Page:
Unions haven't been an issue in Tennessee, but that would change overnight if Congress passes a bill making it easier for unions to organize.
It wouldn't matter that we're a right-to-work state with one of the lowest union membership rates in the country--5.5 percent, according to the latest federal figures.
If union bosses and their friends in Congress get their way, union membership would soar as workers are robbed of the right to cast secret ballots on whether to organize.
Today, employees get to vote in secret on whether to organize, so they're protected from union intimidation.
The unions, though, are pushing for something called the Employee Free Choice Act. This cleverly misnamed bill would replace secret-ballot elections with a very public process called "card check."
Union bosses want the power to organize a workplace simply by "persuading" a majority of workers to sign a card. Union organizers could approach workers in the parking lot or even at home and bully them into the signing cards.
They may call it the Employee Free Choice Act, but in practice, it would be the Employee Forced Choice Act.
Once the union had enough signatures, a business would have no choice but to sign a contract. If a business fails to come to terms with the union within 120 days, a federal bureaucrat would step in and dictate wages and other benefits.
As Tennessee state director of the National Federation of Independent Business, I believe this is the wrong time for Congress to pass any legislation that would make it harder for businesses to grow and create jobs.
Some in the legislature and in Congress may feel obliged to vote for card check because of union support in the last election.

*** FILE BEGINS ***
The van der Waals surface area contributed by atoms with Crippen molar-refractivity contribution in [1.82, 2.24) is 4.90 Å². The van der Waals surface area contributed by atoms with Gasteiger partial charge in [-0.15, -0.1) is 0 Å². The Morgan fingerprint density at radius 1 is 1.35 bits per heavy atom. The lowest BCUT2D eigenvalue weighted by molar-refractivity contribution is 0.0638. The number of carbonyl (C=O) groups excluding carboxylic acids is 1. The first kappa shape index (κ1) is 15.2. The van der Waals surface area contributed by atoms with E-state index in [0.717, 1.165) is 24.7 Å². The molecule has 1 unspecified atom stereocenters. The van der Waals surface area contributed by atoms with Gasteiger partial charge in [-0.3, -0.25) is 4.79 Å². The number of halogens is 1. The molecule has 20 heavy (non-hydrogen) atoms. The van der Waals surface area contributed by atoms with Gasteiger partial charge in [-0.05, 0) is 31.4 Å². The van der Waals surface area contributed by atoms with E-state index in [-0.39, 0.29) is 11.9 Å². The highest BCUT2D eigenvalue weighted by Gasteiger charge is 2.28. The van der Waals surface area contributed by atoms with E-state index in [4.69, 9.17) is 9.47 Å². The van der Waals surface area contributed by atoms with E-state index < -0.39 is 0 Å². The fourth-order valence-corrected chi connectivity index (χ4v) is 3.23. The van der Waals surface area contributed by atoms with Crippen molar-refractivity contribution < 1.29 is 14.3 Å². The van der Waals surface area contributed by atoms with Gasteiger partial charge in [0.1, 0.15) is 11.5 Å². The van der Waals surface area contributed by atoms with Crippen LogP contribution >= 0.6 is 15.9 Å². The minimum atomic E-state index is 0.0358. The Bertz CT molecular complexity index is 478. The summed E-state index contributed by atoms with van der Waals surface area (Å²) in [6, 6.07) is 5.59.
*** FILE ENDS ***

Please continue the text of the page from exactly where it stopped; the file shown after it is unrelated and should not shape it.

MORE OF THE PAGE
But when the card-check bill was last before Congress, in 2007, 89 percent of those surveyed by the respected polling firm of McLaughlin & Associates were in favor of secret-ballot elections. Only 6 percent preferred the public process that would occur under card check.
Despite this overwhelming public opposition, however, the U.S. House of Representatives passed the Employee Free Choice Act by a vote of 241-185. In the Senate, supporters failed to get the 60 votes needed to allow a vote on the bill.
But the unions aren't giving up. Card check is high on their political agenda, and their influence on Capitol Hill has only grown.
I am especially concerned about what all this means to small, family-owned businesses.
People seem to think that anyone who owns a business is rich, but there's a big difference between an auto plant and a repair shop. Our members aren't rich--some do better than others, but most of them are simply trying to make a decent living.
The truth is small business owners work for a living. They do the books, but they also sweep up and take out the trash. They're struggling with everything from higher fuel costs to finding--and keeping--affordable health insurance. Small business owners take pride in the work they do and in treating their employees fairly. They're not making piles of money, but they believe in taking care of the people who work for them.
If Big Labor and some members of Congress have their way, these small businesses--and the people who work for them--would have unions shoved down their throats.
If the unions and federal bureaucrats get to decide how much a small business pays its employees and what benefits it gives them, small business owners are going to have to make some tough decisions.
They're going to have to decide whether they can afford to grow. They're going to have to decide whether they can afford to add jobs. They're going to have to decide whether they can even afford to stay in business.
We must defend small, family-owned businesses from organized labor, especially now, when the country is mired in the worst recession in a generation. We must tell our members of Congress to vote "no" on the Employee Free Choice Act.
Secret ballots are a sacred part of the democratic process. They're how we elect the president and Congress, the governor and the General Assembly. Let's not throw them away simply to prop up the unions.
Jim Brown is state director of the National Federation of Independent Business, Tennessee's leading small business association.